A colander is an essential part of any kitchen arsenal. I use one several times a week, sometimes several times a day. Over the years, I’ve probably owned a half dozen of them and this is the best by far. Like many of my favourite tools, it does only one job but does it supremely well.
What makes it great?
- The many holes mean the liquid drains instantly and there are no areas where it pools.
- The holes are small enough that even spaghettini and angel hair don’t escape. Ditto rice and Israeli couscous. There is some loss with quinoa, however, which is best drained in a fine-mesh strainer.
- The five-quart size is perfect. As the holes go right up to the rim, so can whatever you pour into it. Unless you make, say, pasta for more than 10 people at a seating, it’s big enough.
- Construction is first rate. Good gauge of steel – lightweight but sturdy. Welds are numerous and solid.
- Stainless steel, so no rusting.
- Both sides have been been polished after drilling, making it easy on the hands and sponge safe (no cheese grater effect as with some drilled or punched colanders).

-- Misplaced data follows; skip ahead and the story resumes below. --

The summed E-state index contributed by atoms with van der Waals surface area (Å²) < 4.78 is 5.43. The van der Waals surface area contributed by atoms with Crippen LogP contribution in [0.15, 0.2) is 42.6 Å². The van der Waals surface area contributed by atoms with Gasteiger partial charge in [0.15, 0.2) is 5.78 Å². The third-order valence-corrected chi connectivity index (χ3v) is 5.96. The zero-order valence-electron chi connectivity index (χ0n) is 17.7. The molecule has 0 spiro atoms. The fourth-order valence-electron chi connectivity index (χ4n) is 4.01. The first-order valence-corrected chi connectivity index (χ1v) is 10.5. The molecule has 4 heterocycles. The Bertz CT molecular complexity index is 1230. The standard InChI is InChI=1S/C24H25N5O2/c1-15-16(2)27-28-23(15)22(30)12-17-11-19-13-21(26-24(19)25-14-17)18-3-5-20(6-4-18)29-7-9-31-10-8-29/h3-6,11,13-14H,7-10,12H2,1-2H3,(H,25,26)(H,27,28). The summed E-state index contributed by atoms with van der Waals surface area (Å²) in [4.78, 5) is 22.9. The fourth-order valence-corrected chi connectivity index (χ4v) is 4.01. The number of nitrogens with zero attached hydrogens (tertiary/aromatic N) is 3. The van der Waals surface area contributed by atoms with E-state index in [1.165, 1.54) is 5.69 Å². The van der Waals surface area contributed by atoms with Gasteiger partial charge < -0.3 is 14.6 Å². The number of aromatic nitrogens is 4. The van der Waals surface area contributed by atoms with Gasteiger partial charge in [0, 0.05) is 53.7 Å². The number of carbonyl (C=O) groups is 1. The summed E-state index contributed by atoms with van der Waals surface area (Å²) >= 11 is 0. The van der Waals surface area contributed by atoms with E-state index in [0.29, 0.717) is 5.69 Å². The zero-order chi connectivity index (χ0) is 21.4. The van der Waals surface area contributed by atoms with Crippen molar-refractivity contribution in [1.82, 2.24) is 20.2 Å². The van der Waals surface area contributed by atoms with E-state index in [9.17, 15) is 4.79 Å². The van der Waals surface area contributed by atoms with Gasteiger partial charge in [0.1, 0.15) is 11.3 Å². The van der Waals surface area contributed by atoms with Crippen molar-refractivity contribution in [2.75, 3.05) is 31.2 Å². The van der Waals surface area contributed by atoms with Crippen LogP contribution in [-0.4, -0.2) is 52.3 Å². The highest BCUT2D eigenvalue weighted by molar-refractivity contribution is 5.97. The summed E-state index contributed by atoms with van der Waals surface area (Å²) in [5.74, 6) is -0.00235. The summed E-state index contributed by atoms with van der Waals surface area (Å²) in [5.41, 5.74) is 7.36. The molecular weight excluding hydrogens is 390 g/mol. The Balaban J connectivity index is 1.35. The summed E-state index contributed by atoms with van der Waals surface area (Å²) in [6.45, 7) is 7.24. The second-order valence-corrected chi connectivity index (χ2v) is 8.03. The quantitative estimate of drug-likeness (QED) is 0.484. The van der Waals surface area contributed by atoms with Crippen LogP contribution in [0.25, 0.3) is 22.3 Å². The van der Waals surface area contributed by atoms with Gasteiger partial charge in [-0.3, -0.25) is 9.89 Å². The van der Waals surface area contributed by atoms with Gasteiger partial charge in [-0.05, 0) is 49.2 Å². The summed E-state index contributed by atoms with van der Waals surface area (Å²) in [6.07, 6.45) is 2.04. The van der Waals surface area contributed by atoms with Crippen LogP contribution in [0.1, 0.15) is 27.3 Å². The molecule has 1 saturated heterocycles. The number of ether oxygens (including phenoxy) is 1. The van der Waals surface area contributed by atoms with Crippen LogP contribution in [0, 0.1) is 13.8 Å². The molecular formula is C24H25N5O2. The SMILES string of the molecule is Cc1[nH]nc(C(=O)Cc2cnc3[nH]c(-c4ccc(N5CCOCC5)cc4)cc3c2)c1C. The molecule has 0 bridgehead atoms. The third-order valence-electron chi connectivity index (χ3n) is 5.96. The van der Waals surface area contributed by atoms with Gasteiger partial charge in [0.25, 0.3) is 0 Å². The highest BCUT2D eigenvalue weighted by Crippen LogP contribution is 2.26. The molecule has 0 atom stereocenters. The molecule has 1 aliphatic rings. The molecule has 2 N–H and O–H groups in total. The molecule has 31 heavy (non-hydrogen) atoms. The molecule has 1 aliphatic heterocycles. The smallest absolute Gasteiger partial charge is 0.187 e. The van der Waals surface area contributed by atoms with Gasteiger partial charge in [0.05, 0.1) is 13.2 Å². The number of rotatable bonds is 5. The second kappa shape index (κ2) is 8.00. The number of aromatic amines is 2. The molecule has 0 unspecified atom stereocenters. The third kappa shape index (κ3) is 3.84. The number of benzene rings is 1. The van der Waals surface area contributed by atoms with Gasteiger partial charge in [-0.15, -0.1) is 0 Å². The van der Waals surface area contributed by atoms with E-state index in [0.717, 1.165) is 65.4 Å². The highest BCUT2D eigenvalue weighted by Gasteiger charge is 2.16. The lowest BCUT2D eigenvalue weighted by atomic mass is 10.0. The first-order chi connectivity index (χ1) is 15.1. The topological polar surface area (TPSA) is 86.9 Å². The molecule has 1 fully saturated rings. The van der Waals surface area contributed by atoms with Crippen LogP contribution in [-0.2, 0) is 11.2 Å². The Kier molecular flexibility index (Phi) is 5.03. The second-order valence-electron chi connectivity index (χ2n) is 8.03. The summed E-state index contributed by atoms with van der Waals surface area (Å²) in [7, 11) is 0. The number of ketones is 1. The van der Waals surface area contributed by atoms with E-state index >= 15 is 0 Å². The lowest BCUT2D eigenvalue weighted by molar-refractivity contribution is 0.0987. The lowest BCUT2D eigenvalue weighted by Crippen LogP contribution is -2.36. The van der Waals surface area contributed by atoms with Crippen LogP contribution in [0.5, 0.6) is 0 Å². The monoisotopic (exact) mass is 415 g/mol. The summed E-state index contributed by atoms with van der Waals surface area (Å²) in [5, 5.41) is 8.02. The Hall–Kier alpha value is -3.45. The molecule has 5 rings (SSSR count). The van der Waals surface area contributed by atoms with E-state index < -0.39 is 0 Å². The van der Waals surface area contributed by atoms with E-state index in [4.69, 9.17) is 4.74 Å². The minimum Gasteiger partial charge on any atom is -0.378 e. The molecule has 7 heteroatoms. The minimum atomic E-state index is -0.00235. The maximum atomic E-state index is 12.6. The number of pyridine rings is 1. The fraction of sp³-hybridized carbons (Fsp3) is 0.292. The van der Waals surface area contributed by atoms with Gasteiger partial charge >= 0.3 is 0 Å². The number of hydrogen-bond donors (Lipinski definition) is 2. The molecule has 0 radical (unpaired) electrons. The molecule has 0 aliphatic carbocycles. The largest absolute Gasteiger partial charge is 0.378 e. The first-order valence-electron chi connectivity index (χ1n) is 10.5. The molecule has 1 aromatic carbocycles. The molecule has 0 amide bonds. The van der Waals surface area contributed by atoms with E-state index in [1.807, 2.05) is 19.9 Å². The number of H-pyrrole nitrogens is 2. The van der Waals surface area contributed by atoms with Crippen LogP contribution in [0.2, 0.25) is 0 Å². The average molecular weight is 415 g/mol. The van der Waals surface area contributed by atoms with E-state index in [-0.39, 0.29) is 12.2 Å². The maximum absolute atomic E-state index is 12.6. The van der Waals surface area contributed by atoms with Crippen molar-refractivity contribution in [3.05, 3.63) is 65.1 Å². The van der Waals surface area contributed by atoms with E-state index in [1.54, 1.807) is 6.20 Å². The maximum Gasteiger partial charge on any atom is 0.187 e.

- Clean-up is easy. To my surprise, the holes don’t get clogged.
- It’s broader than it’s deep, a good thing (faster draining, less crushing of soft ingredients).
- It’s good looking. It could even serve as a fruit bowl or as classy headgear at pastafairan meet-ups.
- It’s solid enough to withstand forceful pressing (for example, when you want to extract as much juice as possible from the solids of the stock you’ve made).
Any nits to pick?
- The base could be higher (the liquid drains faster than the sink drain can handle, so the food may end up sitting in potentially contaminated water – though it’s easy enough to pour half the pot, let the liquid drain from the sink and then pour the rest).
- I’d prefer that the handles and base be riveted on, not welded (not that they’ve loosened in four years of use).
- It ain’t cheap (I paid a little under C$40 for mine four years ago).
I bought mine at an kitchen supply store in Ottawa, at the time the only place in Canada that stocked it. These days, it’s more widely available, including via Amazon.ca, though I’ve not run across it in a Montreal store.
(Photo credit: cutleryandmore.com. Click to enlarge.)